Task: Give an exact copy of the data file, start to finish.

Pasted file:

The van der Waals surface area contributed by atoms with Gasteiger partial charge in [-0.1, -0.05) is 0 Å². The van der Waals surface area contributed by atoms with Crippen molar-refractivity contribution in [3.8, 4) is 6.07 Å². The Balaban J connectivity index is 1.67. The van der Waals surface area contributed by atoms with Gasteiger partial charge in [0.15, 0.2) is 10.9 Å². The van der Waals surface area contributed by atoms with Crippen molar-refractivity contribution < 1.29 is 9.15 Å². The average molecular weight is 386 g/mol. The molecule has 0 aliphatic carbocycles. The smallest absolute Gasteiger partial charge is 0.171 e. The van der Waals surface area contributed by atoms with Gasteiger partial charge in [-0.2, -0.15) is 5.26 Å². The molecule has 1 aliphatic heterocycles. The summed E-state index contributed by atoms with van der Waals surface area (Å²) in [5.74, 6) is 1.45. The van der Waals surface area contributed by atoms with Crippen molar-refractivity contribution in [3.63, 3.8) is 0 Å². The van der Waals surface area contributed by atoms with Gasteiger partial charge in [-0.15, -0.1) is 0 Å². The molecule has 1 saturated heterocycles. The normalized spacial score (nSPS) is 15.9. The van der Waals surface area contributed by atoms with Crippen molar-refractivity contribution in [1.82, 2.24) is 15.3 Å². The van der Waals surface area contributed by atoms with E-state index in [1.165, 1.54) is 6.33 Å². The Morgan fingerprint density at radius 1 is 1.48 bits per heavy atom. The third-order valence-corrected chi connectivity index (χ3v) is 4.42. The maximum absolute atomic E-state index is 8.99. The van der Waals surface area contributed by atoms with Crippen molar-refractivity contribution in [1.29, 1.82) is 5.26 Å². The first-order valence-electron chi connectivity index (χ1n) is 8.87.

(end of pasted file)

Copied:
The van der Waals surface area contributed by atoms with Gasteiger partial charge in [-0.1, -0.05) is 0 Å². The van der Waals surface area contributed by atoms with Crippen molar-refractivity contribution in [3.8, 4) is 6.07 Å². The Balaban J connectivity index is 1.67. The van der Waals surface area contributed by atoms with Gasteiger partial charge in [0.15, 0.2) is 10.9 Å². The van der Waals surface area contributed by atoms with Crippen molar-refractivity contribution < 1.29 is 9.15 Å². The average molecular weight is 386 g/mol. The molecule has 0 aliphatic carbocycles. The smallest absolute Gasteiger partial charge is 0.171 e. The van der Waals surface area contributed by atoms with Gasteiger partial charge in [-0.2, -0.15) is 5.26 Å². The molecule has 1 aliphatic heterocycles. The summed E-state index contributed by atoms with van der Waals surface area (Å²) in [5.74, 6) is 1.45. The van der Waals surface area contributed by atoms with Crippen molar-refractivity contribution in [3.63, 3.8) is 0 Å². The van der Waals surface area contributed by atoms with Gasteiger partial charge in [-0.15, -0.1) is 0 Å². The molecule has 1 saturated heterocycles. The normalized spacial score (nSPS) is 15.9. The van der Waals surface area contributed by atoms with Crippen molar-refractivity contribution in [1.82, 2.24) is 15.3 Å². The van der Waals surface area contributed by atoms with E-state index in [1.165, 1.54) is 6.33 Å². The Morgan fingerprint density at radius 1 is 1.48 bits per heavy atom. The third-order valence-corrected chi connectivity index (χ3v) is 4.42. The maximum absolute atomic E-state index is 8.99. The van der Waals surface area contributed by atoms with Crippen molar-refractivity contribution in [1.29, 1.82) is 5.26 Å². The first-order valence-electron chi connectivity index (χ1n) is 8.87.